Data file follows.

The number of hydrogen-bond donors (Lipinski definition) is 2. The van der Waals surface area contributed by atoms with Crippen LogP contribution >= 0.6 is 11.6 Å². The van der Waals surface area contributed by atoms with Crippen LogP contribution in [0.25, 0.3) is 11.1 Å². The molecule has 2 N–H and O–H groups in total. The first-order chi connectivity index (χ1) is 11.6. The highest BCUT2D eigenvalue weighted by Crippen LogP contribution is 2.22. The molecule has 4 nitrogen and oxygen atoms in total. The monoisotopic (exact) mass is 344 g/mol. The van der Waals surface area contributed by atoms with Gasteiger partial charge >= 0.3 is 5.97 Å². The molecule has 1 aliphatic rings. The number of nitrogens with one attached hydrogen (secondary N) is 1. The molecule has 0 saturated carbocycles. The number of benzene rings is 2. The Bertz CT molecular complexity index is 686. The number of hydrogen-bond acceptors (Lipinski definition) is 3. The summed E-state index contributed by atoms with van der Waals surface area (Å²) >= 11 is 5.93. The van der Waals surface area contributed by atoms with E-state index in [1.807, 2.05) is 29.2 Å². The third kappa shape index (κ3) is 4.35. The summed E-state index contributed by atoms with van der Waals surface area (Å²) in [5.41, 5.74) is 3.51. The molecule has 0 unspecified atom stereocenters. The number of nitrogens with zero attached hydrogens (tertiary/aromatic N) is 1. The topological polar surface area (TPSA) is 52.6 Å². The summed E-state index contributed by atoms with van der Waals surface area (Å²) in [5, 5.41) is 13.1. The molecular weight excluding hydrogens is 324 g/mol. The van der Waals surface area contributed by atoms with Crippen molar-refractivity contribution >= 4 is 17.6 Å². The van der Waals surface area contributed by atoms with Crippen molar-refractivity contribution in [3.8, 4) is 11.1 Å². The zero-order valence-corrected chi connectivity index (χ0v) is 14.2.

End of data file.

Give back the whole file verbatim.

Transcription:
The number of hydrogen-bond donors (Lipinski definition) is 2. The van der Waals surface area contributed by atoms with Crippen LogP contribution >= 0.6 is 11.6 Å². The van der Waals surface area contributed by atoms with Crippen LogP contribution in [0.25, 0.3) is 11.1 Å². The molecule has 2 N–H and O–H groups in total. The first-order chi connectivity index (χ1) is 11.6. The highest BCUT2D eigenvalue weighted by Crippen LogP contribution is 2.22. The molecule has 4 nitrogen and oxygen atoms in total. The monoisotopic (exact) mass is 344 g/mol. The van der Waals surface area contributed by atoms with Gasteiger partial charge >= 0.3 is 5.97 Å². The molecule has 1 aliphatic rings. The number of nitrogens with one attached hydrogen (secondary N) is 1. The molecule has 0 saturated carbocycles. The number of benzene rings is 2. The Bertz CT molecular complexity index is 686. The number of hydrogen-bond acceptors (Lipinski definition) is 3. The summed E-state index contributed by atoms with van der Waals surface area (Å²) >= 11 is 5.93. The van der Waals surface area contributed by atoms with E-state index in [1.807, 2.05) is 29.2 Å². The third kappa shape index (κ3) is 4.35. The summed E-state index contributed by atoms with van der Waals surface area (Å²) in [5.41, 5.74) is 3.51. The molecule has 0 unspecified atom stereocenters. The number of nitrogens with zero attached hydrogens (tertiary/aromatic N) is 1. The topological polar surface area (TPSA) is 52.6 Å². The summed E-state index contributed by atoms with van der Waals surface area (Å²) in [5, 5.41) is 13.1. The molecular weight excluding hydrogens is 324 g/mol. The van der Waals surface area contributed by atoms with Crippen molar-refractivity contribution >= 4 is 17.6 Å². The van der Waals surface area contributed by atoms with Crippen molar-refractivity contribution in [3.8, 4) is 11.1 Å². The zero-order valence-corrected chi connectivity index (χ0v) is 14.2.